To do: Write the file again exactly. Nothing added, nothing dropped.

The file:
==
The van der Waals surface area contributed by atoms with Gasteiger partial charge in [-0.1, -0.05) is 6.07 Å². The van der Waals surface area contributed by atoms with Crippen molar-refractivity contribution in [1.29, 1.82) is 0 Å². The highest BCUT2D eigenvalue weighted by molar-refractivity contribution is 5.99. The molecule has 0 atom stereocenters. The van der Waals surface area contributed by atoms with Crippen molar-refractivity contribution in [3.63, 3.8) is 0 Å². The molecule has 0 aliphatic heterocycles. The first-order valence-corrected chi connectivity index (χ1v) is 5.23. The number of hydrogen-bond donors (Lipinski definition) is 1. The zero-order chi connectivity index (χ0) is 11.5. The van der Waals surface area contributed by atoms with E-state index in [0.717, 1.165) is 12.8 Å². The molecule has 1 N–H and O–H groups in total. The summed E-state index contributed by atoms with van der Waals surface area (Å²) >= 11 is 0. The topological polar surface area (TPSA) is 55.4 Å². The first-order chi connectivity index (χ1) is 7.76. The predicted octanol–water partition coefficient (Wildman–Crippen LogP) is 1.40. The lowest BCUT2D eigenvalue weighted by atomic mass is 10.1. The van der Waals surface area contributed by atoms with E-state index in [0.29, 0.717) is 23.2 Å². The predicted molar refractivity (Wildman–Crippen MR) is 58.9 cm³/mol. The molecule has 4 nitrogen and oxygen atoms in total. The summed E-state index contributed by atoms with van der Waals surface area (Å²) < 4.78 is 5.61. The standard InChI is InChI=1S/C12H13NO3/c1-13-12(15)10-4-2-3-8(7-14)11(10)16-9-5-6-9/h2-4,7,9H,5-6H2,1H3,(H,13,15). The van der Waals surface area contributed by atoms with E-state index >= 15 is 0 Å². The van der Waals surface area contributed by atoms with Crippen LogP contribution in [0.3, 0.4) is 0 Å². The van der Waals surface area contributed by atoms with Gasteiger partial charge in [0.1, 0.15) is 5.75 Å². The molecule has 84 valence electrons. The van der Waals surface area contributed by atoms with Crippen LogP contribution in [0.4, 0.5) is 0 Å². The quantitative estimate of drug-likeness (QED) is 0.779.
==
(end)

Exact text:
The van der Waals surface area contributed by atoms with Gasteiger partial charge in [-0.1, -0.05) is 6.07 Å². The van der Waals surface area contributed by atoms with Crippen molar-refractivity contribution in [1.29, 1.82) is 0 Å². The highest BCUT2D eigenvalue weighted by molar-refractivity contribution is 5.99. The molecule has 0 atom stereocenters. The van der Waals surface area contributed by atoms with Crippen molar-refractivity contribution in [3.63, 3.8) is 0 Å². The molecule has 0 aliphatic heterocycles. The first-order valence-corrected chi connectivity index (χ1v) is 5.23. The number of hydrogen-bond donors (Lipinski definition) is 1. The zero-order chi connectivity index (χ0) is 11.5. The van der Waals surface area contributed by atoms with E-state index in [0.717, 1.165) is 12.8 Å². The molecule has 1 N–H and O–H groups in total. The summed E-state index contributed by atoms with van der Waals surface area (Å²) >= 11 is 0. The topological polar surface area (TPSA) is 55.4 Å². The first-order chi connectivity index (χ1) is 7.76. The predicted octanol–water partition coefficient (Wildman–Crippen LogP) is 1.40. The lowest BCUT2D eigenvalue weighted by atomic mass is 10.1. The van der Waals surface area contributed by atoms with E-state index in [0.29, 0.717) is 23.2 Å². The predicted molar refractivity (Wildman–Crippen MR) is 58.9 cm³/mol. The molecule has 4 nitrogen and oxygen atoms in total. The summed E-state index contributed by atoms with van der Waals surface area (Å²) < 4.78 is 5.61. The standard InChI is InChI=1S/C12H13NO3/c1-13-12(15)10-4-2-3-8(7-14)11(10)16-9-5-6-9/h2-4,7,9H,5-6H2,1H3,(H,13,15). The van der Waals surface area contributed by atoms with E-state index >= 15 is 0 Å². The van der Waals surface area contributed by atoms with Crippen LogP contribution in [0.3, 0.4) is 0 Å². The van der Waals surface area contributed by atoms with Gasteiger partial charge in [0.1, 0.15) is 5.75 Å². The molecule has 84 valence electrons. The van der Waals surface area contributed by atoms with Crippen LogP contribution in [0.4, 0.5) is 0 Å². The quantitative estimate of drug-likeness (QED) is 0.779.